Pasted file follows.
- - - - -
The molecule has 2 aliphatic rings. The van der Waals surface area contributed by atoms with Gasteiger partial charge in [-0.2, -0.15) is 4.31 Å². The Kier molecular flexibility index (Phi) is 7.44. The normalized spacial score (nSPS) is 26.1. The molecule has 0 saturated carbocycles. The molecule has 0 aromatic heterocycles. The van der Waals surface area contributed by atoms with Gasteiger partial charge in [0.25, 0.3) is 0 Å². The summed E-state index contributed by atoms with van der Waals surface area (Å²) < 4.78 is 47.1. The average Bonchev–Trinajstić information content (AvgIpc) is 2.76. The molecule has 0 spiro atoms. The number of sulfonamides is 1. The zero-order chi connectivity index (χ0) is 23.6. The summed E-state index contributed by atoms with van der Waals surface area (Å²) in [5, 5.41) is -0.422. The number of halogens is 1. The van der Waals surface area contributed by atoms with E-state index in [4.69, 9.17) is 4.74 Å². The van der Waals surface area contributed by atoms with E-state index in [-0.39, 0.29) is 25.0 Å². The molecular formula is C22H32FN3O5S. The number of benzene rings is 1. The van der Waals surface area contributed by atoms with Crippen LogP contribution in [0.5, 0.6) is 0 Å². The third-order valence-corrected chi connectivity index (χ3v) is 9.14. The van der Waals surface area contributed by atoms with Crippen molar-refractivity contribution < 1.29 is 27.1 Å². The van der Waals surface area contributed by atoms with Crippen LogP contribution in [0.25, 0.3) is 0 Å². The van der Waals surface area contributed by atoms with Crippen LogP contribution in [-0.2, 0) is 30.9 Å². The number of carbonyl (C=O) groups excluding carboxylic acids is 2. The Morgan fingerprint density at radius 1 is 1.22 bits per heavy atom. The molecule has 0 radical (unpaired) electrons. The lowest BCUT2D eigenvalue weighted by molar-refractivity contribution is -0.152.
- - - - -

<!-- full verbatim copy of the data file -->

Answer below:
The molecule has 2 aliphatic rings. The van der Waals surface area contributed by atoms with Gasteiger partial charge in [-0.2, -0.15) is 4.31 Å². The Kier molecular flexibility index (Phi) is 7.44. The normalized spacial score (nSPS) is 26.1. The molecule has 0 saturated carbocycles. The molecule has 0 aromatic heterocycles. The van der Waals surface area contributed by atoms with Gasteiger partial charge in [0.25, 0.3) is 0 Å². The summed E-state index contributed by atoms with van der Waals surface area (Å²) < 4.78 is 47.1. The average Bonchev–Trinajstić information content (AvgIpc) is 2.76. The molecule has 0 spiro atoms. The number of sulfonamides is 1. The zero-order chi connectivity index (χ0) is 23.6. The summed E-state index contributed by atoms with van der Waals surface area (Å²) in [5, 5.41) is -0.422. The number of halogens is 1. The van der Waals surface area contributed by atoms with E-state index in [4.69, 9.17) is 4.74 Å². The van der Waals surface area contributed by atoms with E-state index in [-0.39, 0.29) is 25.0 Å². The molecular formula is C22H32FN3O5S. The number of benzene rings is 1. The van der Waals surface area contributed by atoms with Crippen LogP contribution in [0.5, 0.6) is 0 Å². The third-order valence-corrected chi connectivity index (χ3v) is 9.14. The van der Waals surface area contributed by atoms with Crippen molar-refractivity contribution < 1.29 is 27.1 Å². The van der Waals surface area contributed by atoms with Crippen LogP contribution in [0.25, 0.3) is 0 Å². The van der Waals surface area contributed by atoms with Crippen LogP contribution in [-0.2, 0) is 30.9 Å². The number of carbonyl (C=O) groups excluding carboxylic acids is 2. The Morgan fingerprint density at radius 1 is 1.22 bits per heavy atom. The molecule has 0 radical (unpaired) electrons. The lowest BCUT2D eigenvalue weighted by molar-refractivity contribution is -0.152.